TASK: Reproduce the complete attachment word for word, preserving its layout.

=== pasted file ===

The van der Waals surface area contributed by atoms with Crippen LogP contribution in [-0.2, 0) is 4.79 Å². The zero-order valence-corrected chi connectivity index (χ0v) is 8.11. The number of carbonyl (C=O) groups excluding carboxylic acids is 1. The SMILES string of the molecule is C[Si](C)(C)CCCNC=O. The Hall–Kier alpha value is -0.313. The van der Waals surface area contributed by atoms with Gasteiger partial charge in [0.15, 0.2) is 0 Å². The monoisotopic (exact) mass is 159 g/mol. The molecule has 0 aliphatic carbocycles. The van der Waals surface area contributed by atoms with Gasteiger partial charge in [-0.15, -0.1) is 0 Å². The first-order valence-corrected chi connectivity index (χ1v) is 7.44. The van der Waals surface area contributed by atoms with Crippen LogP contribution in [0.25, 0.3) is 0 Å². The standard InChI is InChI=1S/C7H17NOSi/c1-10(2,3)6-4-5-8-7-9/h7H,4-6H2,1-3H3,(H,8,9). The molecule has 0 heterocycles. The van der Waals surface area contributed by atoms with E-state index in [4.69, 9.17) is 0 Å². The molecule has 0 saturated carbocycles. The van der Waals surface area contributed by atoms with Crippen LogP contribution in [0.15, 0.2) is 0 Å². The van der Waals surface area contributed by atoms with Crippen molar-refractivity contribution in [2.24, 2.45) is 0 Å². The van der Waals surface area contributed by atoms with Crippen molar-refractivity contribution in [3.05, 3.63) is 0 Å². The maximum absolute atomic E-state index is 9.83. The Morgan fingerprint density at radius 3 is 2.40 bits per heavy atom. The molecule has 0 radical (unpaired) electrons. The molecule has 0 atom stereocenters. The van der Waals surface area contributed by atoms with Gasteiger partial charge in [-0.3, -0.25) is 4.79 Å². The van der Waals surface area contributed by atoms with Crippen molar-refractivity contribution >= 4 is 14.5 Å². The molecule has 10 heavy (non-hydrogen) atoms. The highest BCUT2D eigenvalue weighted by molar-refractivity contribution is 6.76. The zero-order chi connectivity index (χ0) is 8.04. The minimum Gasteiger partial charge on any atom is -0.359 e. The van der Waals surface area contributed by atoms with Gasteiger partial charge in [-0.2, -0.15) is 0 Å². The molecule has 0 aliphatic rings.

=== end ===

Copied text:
The van der Waals surface area contributed by atoms with Crippen LogP contribution in [-0.2, 0) is 4.79 Å². The zero-order valence-corrected chi connectivity index (χ0v) is 8.11. The number of carbonyl (C=O) groups excluding carboxylic acids is 1. The SMILES string of the molecule is C[Si](C)(C)CCCNC=O. The Hall–Kier alpha value is -0.313. The van der Waals surface area contributed by atoms with Gasteiger partial charge in [0.15, 0.2) is 0 Å². The monoisotopic (exact) mass is 159 g/mol. The molecule has 0 aliphatic carbocycles. The van der Waals surface area contributed by atoms with Gasteiger partial charge in [-0.15, -0.1) is 0 Å². The first-order valence-corrected chi connectivity index (χ1v) is 7.44. The van der Waals surface area contributed by atoms with Crippen LogP contribution in [0.25, 0.3) is 0 Å². The standard InChI is InChI=1S/C7H17NOSi/c1-10(2,3)6-4-5-8-7-9/h7H,4-6H2,1-3H3,(H,8,9). The molecule has 0 heterocycles. The van der Waals surface area contributed by atoms with E-state index in [4.69, 9.17) is 0 Å². The molecule has 0 saturated carbocycles. The van der Waals surface area contributed by atoms with Crippen LogP contribution in [0.15, 0.2) is 0 Å². The van der Waals surface area contributed by atoms with Crippen molar-refractivity contribution in [2.24, 2.45) is 0 Å². The van der Waals surface area contributed by atoms with Crippen molar-refractivity contribution in [3.05, 3.63) is 0 Å². The maximum absolute atomic E-state index is 9.83. The Morgan fingerprint density at radius 3 is 2.40 bits per heavy atom. The molecule has 0 radical (unpaired) electrons. The molecule has 0 atom stereocenters. The van der Waals surface area contributed by atoms with Gasteiger partial charge in [-0.3, -0.25) is 4.79 Å². The van der Waals surface area contributed by atoms with Crippen molar-refractivity contribution >= 4 is 14.5 Å². The molecule has 10 heavy (non-hydrogen) atoms. The highest BCUT2D eigenvalue weighted by molar-refractivity contribution is 6.76. The zero-order chi connectivity index (χ0) is 8.04. The minimum Gasteiger partial charge on any atom is -0.359 e. The van der Waals surface area contributed by atoms with Gasteiger partial charge in [-0.2, -0.15) is 0 Å². The molecule has 0 aliphatic rings.